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We’re currently riding a serious wave of attacks on labor unions from politicians. (Generally, but not exclusively, this has come from the GOP.) We all know about the assaults on public employee unions that started last year in Wisconsin, and have spread across the country, with proposed or enacted legislation in states such as Michigan, Ohio (subsequently repealed by voters), Indiana, and most egregiously, Arizona.
And then there’s the resurgence of so-called Right to Work legislation, which was just signed into law in Indiana, which became the first state to go RTW since Oklahoma in 2001. (That makes 23 right to work states overall.) Similar legislation is pending elsewhere, including Ohio, Minnesota, Michigan, and New Hampshire. Even states that are already right to work, like South Carolina, just want to get a little right to workier.
With Romney needing to establish more conservative cred,
Americans may be almost evenly divided about why a few people get so rich. But when it comes to why people are poor, there’s a general consensus: If people are poor, it’s their own damned fault!
This belief comes to us from British attitudes. Debtor prisons had a long tradition across the world, but England taught us that poverty was a moral failing. People were poor because they were sinful or impious or wastrels, so nothing could be done about it, and nothing should be done. Most Americans hold a similar view to this day, which is why the old “Welfare Queen” trope works so well for politicians.
Reality is less exotic. Real institutional systems make people poor and keep them there. Take wages. Despite California’s above-the-national-average minimum wage, no one can raise a family on it. Yet 65 percent of minimum-wage employees are the sole support of their family, on an income of only $16,640 a year.
On and off for two years – between 1988 and 1993 – I worked at the law firm of Latham and Watkins, representing some of the most powerful developers and corporations in Los Angeles. I vividly remember going down to the council chambers in City Hall, standing at the rope separating the public from council members and watching my colleagues pull lawmakers over to lay out what needed to be done in support of a development proposal or a big city contract. I would look around the council chambers and – unless there was some rare public controversy that brought a lot of people down to City Hall – I would see only white lawyers and lobbyists dressed in fancy suits who essentially owned the place.
When I left Latham and Watkins and helped to start LAANE in 1993, I resolved to bring the knowledge of developer lobbyists into our work and get thousands of real people from all stripes down to City Hall.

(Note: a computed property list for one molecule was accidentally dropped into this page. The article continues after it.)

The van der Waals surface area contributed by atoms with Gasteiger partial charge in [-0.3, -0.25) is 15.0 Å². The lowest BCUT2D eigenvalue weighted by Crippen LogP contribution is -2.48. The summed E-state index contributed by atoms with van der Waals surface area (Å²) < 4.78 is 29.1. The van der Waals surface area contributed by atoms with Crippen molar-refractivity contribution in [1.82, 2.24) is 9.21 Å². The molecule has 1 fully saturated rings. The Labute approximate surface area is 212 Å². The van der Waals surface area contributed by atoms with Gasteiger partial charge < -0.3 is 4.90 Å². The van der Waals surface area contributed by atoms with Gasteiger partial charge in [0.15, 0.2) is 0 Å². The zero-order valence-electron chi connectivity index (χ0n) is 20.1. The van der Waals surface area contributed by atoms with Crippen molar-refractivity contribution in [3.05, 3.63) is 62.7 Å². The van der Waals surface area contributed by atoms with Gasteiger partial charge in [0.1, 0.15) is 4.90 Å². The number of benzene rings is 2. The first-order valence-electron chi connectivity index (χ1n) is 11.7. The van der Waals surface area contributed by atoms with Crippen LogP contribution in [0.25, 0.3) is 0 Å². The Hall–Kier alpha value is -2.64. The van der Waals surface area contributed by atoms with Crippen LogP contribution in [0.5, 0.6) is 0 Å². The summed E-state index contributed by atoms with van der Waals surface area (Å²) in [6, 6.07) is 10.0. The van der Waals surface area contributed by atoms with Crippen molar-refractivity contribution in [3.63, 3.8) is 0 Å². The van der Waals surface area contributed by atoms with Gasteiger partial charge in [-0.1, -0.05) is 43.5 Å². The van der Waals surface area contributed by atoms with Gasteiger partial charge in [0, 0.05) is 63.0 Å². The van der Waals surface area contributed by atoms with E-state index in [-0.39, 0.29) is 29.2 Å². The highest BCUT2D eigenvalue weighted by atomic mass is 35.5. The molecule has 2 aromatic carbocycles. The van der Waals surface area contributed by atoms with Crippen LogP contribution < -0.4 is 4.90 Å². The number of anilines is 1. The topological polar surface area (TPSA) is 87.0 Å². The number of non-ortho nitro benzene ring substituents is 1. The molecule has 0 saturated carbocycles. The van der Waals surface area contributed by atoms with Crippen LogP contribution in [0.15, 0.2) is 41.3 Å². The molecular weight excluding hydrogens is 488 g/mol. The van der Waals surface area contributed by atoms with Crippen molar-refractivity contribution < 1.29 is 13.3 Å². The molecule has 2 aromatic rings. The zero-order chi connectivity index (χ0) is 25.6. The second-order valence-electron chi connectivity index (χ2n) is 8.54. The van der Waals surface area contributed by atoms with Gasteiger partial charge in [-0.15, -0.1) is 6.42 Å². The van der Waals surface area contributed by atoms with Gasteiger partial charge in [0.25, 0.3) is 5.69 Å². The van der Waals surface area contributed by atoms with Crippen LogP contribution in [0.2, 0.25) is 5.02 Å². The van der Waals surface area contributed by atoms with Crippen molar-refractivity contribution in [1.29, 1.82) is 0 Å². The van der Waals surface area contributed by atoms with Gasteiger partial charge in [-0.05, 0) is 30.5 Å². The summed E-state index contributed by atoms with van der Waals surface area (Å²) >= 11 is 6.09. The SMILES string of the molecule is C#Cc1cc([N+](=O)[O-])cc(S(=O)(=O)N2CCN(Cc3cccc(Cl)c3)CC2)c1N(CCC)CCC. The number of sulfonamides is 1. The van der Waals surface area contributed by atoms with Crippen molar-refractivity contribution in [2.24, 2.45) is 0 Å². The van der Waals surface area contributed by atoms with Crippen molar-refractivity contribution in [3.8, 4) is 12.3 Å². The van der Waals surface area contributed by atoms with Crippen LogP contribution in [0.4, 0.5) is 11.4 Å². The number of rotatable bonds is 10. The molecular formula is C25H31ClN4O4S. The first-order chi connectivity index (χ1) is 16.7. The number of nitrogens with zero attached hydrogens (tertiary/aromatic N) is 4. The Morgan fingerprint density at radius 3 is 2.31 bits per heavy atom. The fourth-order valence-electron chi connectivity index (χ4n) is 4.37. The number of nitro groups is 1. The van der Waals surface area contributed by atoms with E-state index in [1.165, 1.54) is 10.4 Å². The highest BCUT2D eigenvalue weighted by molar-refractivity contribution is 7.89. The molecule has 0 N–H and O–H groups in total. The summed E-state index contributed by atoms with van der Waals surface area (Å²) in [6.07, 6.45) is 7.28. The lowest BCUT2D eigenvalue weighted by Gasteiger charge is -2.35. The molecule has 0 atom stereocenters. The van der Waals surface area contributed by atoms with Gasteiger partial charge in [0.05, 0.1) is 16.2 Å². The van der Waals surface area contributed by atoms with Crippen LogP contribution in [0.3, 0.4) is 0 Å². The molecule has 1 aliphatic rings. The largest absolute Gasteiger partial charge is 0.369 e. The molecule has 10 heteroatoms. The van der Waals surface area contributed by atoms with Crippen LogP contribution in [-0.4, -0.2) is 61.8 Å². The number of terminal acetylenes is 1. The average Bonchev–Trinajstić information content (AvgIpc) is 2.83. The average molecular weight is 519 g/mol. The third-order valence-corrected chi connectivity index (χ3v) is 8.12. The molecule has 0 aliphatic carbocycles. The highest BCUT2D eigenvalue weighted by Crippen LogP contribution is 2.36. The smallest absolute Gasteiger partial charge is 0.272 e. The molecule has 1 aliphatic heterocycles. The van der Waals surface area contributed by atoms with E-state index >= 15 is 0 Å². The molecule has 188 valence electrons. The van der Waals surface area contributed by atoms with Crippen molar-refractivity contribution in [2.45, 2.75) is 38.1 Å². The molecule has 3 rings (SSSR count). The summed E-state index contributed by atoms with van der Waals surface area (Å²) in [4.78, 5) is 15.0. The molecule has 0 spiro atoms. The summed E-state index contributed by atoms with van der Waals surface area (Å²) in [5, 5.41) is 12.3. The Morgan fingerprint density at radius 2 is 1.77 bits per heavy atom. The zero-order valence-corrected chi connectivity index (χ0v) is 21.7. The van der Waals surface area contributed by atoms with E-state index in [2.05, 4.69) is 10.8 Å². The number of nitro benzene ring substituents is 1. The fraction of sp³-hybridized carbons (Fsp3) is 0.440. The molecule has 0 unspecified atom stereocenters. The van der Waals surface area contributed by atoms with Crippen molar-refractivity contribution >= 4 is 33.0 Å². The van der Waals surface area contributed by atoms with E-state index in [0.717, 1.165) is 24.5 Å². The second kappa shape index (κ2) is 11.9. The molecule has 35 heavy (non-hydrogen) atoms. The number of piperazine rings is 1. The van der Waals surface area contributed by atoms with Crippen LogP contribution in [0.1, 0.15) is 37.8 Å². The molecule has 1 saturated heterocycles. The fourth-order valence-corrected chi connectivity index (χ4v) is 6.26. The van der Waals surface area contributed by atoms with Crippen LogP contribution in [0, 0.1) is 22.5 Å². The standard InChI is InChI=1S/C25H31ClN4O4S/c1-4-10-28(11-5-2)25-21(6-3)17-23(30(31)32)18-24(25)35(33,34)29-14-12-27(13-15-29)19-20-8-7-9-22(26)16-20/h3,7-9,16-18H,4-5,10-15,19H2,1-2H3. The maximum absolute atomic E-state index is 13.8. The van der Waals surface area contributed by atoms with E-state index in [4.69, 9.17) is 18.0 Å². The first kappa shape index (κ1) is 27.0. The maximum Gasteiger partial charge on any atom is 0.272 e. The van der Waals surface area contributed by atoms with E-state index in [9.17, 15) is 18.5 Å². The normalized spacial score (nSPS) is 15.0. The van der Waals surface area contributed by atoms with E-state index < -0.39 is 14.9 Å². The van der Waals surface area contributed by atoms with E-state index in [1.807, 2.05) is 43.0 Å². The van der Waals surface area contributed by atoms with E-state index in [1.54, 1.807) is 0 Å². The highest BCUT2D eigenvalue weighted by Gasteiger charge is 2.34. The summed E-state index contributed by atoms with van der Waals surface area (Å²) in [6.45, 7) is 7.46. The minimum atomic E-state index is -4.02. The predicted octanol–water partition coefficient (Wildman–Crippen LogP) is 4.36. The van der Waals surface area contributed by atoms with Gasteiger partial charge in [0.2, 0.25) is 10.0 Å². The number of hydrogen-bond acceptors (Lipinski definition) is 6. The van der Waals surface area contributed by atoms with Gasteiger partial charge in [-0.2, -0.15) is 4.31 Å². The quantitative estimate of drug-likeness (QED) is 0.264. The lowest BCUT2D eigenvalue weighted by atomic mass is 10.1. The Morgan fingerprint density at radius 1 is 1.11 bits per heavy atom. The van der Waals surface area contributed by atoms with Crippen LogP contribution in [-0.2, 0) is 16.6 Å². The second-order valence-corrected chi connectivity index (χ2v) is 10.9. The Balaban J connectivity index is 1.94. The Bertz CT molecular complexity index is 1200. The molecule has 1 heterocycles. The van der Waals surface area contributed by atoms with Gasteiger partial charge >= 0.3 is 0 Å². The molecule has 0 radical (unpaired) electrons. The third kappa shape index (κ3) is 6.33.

The skirmish of words in El Segundo over its city manager’s proposal to raise local taxes on that city’s largest business, Chevron Oil, has suddenly become a full-fledged legal war, with the official making explosive accusations against both El Segundo’s government and Chevron. The story, which Donald Cohen has been following for Frying Pan News, began with Doug Willmore’s efforts to bring the giant refinery’s taxes in line with the taxes paid by other California oil companies. Willmore was subsequently fired on February 9 by El Segundo’s city council.
In response, the ousted city manager has filed a governmental claim against El Segundo, a forerunner to a lawsuit. In it, Willmore claims that:
February 13 was a big day for those who want Los Angeles to lead the way in greening our cities. After a contentious all-day hearing, the L.A. City Board of Public Works unanimously approved the Bureau of Sanitation’s recommendation to transform trash collection from businesses and large apartment buildings.
Under the new system, which must still be approved by the City Council, haulers will operate under an exclusive franchise system with environmental standards and accountability. This means, finally, that our city will know who is picking up trash where, when and how — and that only responsible haulers, committed to playing by the rules, will be picking up and processing our trash.
One of the themes heard repeatedly during public testimony at last week’s board hearing was that an exclusive system is going to raise costs. And there was a magic number to go along with the cry: 33 percent!